As Introductions

Old Testament

Crying out for YAHWEH to end his silence in the midst of Judah’s destruction, the prophet Habakkuk decides simply to listen for the divine word. He is assured both of a coming “end” for which he is to wait and also that it is through such faithfulness that the righteous will live.

Psalm

The Psalmist, although he is in the midst of serious trouble, exults in the life-giving quality of God’s word at every level of existence and pleads for fuller understanding.

New Testament

Paul praises the Thessalonians who are steadfast in the midst of suffering and persecution. Indeed, they are growing in faith and love through the power of God, bringing glory to the Lord Jesus.

Gospel

St. Luke tells the story of Zacchaeus who, in the midst of his sin, had a passion to see Jesus in spite of the obscuring throng. Up in the tree above the crowd he hears Jesus’ word and his life is transformed as he experiences the new life of God’s salvation.

Based on the Alternative Readings

The prophet Isaiah compares the sin of Judah to that of Sodom and Gomorrah and calls the nation to right living as well as right religion. He offers the promise that, if the nation repents, its sins will be forgiven. The Psalmist rejoices in sins forgiven and even in the difficult times that inspired true repentance. YAHWEH is a hiding place in times of trouble for those who will look to him. Paul praises the Thessalonians who are steadfast in the midst of suffering and persecution. Indeed, they are growing in faith and love through the power of God, bringing glory to the Lord Jesus. St. Luke tells the story of Zacchaeus who, in the midst of his sin, had a passion to see Jesus in spite of the obscuring throng. Up in the tree above the crowd he hears Jesus’ word and his life is transformed as he experiences the new life of God’s salvation.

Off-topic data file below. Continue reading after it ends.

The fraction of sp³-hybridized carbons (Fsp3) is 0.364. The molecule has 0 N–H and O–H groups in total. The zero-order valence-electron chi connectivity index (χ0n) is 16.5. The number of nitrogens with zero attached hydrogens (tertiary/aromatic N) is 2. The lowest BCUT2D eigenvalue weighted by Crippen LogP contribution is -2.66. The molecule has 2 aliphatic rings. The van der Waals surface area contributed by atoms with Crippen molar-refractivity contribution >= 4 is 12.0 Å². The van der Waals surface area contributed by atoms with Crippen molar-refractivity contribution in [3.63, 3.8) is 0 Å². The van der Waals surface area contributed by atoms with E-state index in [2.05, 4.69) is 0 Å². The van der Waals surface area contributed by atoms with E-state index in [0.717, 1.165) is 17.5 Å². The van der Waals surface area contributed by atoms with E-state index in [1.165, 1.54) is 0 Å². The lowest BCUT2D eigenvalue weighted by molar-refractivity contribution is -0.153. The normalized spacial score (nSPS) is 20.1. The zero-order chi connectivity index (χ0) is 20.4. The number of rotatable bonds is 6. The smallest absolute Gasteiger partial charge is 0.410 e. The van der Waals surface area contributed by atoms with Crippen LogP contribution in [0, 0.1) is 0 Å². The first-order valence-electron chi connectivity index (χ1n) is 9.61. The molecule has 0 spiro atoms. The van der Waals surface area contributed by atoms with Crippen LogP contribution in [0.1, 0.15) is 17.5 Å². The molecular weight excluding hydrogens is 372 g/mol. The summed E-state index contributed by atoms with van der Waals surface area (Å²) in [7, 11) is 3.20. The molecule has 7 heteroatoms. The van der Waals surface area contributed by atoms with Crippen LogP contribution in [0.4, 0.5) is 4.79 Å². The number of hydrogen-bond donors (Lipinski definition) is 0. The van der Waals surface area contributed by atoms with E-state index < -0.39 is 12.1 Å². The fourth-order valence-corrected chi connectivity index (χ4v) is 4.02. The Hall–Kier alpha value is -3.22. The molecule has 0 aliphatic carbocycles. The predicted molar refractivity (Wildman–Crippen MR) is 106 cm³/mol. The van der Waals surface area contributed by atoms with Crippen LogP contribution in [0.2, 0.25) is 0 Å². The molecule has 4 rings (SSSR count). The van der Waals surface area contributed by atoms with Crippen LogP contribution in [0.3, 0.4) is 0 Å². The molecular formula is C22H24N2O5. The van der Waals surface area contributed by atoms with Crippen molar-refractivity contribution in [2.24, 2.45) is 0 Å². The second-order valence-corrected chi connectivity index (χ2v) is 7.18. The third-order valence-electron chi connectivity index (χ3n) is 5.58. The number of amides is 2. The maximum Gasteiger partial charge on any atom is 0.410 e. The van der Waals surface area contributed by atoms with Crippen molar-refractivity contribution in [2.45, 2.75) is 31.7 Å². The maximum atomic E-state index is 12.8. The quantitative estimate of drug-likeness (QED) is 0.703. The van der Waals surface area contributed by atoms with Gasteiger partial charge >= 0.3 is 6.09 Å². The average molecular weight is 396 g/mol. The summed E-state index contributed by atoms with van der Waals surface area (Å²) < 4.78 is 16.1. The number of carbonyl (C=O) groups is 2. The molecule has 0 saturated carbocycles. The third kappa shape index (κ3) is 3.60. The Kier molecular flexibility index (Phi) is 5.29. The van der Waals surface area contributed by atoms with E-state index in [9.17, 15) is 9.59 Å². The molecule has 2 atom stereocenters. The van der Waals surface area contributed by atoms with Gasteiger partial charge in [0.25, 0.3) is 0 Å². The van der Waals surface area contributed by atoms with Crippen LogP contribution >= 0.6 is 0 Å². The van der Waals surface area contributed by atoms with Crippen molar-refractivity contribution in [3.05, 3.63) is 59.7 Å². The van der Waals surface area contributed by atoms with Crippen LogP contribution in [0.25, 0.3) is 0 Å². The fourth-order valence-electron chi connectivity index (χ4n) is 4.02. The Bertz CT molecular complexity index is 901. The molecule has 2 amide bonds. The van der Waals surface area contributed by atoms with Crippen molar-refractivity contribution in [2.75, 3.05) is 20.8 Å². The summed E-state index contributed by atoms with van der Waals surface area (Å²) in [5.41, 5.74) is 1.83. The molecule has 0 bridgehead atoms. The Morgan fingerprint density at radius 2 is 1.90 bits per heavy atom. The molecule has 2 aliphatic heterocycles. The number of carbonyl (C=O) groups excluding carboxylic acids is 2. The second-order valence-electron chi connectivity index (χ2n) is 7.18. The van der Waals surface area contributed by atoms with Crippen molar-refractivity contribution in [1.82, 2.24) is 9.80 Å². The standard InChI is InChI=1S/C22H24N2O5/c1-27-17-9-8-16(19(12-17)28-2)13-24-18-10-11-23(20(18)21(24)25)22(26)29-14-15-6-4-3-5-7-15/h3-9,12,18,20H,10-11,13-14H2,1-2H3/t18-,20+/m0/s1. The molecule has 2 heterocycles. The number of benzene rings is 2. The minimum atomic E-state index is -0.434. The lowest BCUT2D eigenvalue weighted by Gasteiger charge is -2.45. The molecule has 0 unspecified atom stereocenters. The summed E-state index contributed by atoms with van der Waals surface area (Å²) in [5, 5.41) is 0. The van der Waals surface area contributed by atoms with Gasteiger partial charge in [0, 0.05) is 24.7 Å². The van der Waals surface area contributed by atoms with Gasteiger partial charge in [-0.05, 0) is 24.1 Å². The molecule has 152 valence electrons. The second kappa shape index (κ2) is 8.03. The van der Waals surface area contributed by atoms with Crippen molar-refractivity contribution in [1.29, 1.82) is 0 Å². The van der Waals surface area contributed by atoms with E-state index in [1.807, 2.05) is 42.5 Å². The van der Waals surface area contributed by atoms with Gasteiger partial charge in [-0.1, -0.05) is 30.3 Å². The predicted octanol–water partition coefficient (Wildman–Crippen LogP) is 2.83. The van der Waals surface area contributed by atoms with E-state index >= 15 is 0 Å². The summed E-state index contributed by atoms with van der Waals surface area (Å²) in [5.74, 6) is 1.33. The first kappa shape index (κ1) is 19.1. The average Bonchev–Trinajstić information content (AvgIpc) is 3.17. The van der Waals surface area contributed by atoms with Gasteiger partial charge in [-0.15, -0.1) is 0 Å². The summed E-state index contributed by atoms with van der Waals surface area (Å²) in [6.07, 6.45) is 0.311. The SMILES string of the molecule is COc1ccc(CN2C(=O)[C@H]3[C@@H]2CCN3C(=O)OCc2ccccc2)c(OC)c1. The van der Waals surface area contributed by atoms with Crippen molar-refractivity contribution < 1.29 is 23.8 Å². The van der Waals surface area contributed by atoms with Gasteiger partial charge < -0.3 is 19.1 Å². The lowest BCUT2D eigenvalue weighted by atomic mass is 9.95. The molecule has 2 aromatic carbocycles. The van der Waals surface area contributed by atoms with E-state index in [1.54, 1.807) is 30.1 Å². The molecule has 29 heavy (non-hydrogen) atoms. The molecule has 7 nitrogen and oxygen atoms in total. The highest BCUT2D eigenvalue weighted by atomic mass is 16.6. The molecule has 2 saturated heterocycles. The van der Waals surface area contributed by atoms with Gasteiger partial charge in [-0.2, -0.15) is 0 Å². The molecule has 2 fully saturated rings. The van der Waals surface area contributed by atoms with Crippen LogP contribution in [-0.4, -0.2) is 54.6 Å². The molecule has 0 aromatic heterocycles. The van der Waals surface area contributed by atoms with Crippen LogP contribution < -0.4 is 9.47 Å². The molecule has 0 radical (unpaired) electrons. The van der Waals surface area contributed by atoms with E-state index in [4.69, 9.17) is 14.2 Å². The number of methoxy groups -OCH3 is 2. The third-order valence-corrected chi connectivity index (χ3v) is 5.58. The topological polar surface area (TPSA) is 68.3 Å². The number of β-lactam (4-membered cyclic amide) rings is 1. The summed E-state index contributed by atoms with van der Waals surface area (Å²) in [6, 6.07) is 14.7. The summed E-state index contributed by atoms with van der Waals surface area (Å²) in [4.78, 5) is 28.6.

As Introductions

Old Testament

The prophet Isaiah compares the sin of Judah to that of Sodom and Gomorrah and calls the nation to right living as well as right religion. He offers the promise that, if the nation repents, its sins will be forgiven.

Psalm

The Psalmist rejoices in sins forgiven and even in the difficult times that inspired true repentance. YAHWEH is a hiding place in times of trouble for those who will look to him.

New Testament

Paul praises the Thessalonians who are steadfast in the midst of suffering and persecution. Indeed, they are growing in faith and love through the power of God, bringing glory to the Lord Jesus.

Gospel

St. Luke tells the story of Zacchaeus who, in the midst of his sin, had a passion to see Jesus in spite of the obscuring throng. Up in the tree above the crowd he hears Jesus’ word and his life is transformed as he experiences the new life of God’s salvation.

Leave a Reply

Your email address will not be published. Required fields are marked *